The uprising of multi-channel wearable EMG sensors combined with machine learning pattern recognition algorithms offers the possibility to control multiple degree of freedom hand prosthetics. Such human-machine interaction systems require training from the user, mostly to link gestures with underlying EMG patterns. As intended end users have a missing hand, the question arises how to train them to use myo-electric prosthetics without instructing them to perform gestures; A key element to start t...
Source
#1Ali Hussaini (UNB: University of New Brunswick)H-Index: 3
#2Wendy Hill (UNB: University of New Brunswick)H-Index: 4
Last. Peter J. Kyberd (University of Greenwich)H-Index: 30
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Background:The refined clothespin relocation test is a test used to evaluate the performance of a prosthesis user by analysing the compensatory motions and time to complete a grasping and placement...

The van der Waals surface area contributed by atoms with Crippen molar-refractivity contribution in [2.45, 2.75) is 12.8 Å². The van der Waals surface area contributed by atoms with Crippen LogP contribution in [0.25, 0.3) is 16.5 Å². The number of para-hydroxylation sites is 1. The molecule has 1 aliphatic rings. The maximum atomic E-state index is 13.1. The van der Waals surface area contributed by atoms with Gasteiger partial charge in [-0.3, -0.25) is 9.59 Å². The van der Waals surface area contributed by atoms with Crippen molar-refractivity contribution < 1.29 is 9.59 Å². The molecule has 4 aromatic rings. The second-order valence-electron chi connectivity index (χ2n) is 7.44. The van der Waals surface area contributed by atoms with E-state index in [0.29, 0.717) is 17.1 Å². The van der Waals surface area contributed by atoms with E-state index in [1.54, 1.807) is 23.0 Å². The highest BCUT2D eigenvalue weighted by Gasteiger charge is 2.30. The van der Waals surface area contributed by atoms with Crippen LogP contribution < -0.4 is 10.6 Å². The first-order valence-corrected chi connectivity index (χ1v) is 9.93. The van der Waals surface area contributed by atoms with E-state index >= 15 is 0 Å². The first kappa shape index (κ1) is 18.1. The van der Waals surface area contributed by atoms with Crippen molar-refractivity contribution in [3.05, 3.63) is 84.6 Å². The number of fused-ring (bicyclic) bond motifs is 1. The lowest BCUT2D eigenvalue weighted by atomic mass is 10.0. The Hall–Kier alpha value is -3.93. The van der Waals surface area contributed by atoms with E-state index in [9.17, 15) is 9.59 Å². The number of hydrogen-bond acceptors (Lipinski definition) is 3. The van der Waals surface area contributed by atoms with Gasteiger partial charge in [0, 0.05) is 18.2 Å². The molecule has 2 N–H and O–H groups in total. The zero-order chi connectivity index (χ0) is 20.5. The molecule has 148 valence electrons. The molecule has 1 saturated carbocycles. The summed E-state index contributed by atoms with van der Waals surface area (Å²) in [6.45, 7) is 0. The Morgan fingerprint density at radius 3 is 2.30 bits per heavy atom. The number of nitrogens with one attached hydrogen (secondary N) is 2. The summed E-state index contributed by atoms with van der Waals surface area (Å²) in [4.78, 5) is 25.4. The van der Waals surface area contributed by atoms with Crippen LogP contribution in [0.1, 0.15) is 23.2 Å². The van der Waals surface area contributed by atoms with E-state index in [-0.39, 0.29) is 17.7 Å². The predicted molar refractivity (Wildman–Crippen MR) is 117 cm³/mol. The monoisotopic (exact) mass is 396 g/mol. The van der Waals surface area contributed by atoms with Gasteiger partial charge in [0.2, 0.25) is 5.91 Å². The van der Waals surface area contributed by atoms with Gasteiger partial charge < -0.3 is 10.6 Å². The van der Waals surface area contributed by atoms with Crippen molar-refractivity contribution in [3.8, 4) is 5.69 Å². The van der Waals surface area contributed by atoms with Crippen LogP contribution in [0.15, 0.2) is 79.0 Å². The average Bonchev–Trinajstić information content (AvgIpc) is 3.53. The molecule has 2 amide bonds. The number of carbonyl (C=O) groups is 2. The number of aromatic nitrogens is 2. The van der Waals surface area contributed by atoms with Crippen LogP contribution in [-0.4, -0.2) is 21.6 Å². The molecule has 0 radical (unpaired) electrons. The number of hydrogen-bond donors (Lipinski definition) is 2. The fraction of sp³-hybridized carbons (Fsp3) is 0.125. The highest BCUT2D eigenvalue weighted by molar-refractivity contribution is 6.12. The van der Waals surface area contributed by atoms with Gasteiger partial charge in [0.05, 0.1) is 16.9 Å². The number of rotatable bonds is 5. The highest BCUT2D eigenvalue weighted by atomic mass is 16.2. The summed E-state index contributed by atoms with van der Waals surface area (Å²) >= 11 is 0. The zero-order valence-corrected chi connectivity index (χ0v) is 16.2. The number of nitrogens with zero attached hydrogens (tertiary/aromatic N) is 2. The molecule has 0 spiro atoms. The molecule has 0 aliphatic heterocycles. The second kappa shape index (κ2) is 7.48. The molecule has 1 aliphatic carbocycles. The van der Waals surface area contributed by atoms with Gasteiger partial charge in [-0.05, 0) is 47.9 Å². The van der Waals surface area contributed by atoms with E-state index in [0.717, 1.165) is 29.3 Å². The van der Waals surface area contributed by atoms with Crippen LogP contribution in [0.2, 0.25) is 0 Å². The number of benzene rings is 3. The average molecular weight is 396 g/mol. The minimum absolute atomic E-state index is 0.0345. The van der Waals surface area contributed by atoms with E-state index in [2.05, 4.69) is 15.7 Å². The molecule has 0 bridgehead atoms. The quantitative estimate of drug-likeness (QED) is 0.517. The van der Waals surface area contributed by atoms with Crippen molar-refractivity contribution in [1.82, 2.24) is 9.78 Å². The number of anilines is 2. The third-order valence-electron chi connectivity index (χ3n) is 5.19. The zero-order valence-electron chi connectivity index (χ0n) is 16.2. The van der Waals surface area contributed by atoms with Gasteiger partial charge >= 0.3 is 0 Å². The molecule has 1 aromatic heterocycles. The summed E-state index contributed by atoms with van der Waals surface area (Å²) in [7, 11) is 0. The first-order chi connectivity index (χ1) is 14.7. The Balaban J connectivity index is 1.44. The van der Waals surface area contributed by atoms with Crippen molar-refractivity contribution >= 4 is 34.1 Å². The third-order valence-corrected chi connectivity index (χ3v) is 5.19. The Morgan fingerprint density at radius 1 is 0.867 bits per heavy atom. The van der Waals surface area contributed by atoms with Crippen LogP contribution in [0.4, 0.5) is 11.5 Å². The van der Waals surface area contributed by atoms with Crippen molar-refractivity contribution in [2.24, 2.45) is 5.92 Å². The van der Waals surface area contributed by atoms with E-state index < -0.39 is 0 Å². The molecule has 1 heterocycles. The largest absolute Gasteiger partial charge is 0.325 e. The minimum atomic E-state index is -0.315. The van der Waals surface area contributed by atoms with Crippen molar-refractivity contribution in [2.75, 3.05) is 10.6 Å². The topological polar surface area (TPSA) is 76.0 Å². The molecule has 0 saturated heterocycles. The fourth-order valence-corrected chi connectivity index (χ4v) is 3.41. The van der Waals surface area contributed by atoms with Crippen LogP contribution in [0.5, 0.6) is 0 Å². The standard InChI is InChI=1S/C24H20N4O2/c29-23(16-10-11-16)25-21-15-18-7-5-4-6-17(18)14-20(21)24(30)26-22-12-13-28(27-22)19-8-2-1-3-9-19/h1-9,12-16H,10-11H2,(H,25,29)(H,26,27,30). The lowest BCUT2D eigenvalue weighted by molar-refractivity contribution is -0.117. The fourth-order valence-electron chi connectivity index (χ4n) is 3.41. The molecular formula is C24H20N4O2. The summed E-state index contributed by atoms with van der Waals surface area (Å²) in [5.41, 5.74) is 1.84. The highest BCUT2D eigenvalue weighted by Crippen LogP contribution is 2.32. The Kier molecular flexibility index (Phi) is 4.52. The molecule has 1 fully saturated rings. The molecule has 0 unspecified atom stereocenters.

Source
#1Ann M. SimonH-Index: 19
#2Kristi TurnerH-Index: 4
Last. Todd A. KuikenH-Index: 45
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Although more multi-articulating hand prostheses have become commercially available, replacing a missing hand remains challenging from a control perspective. This study investigated myoelectric direct control and pattern recognition home use of a multi-articulating hand prosthesis for individuals with a transradial amputation. Four participants were fitted with an i-limb Ultra Revolution hand and a Coapt COMPLETE CONTROL system. An occupational therapist provided training for each control style ...
4 CitationsSource
AbstractPurpose: This review was conducted to provide an overview of current literature as it relates to upper limb difference, available componentry, and prosthetic options and design. Emerging te...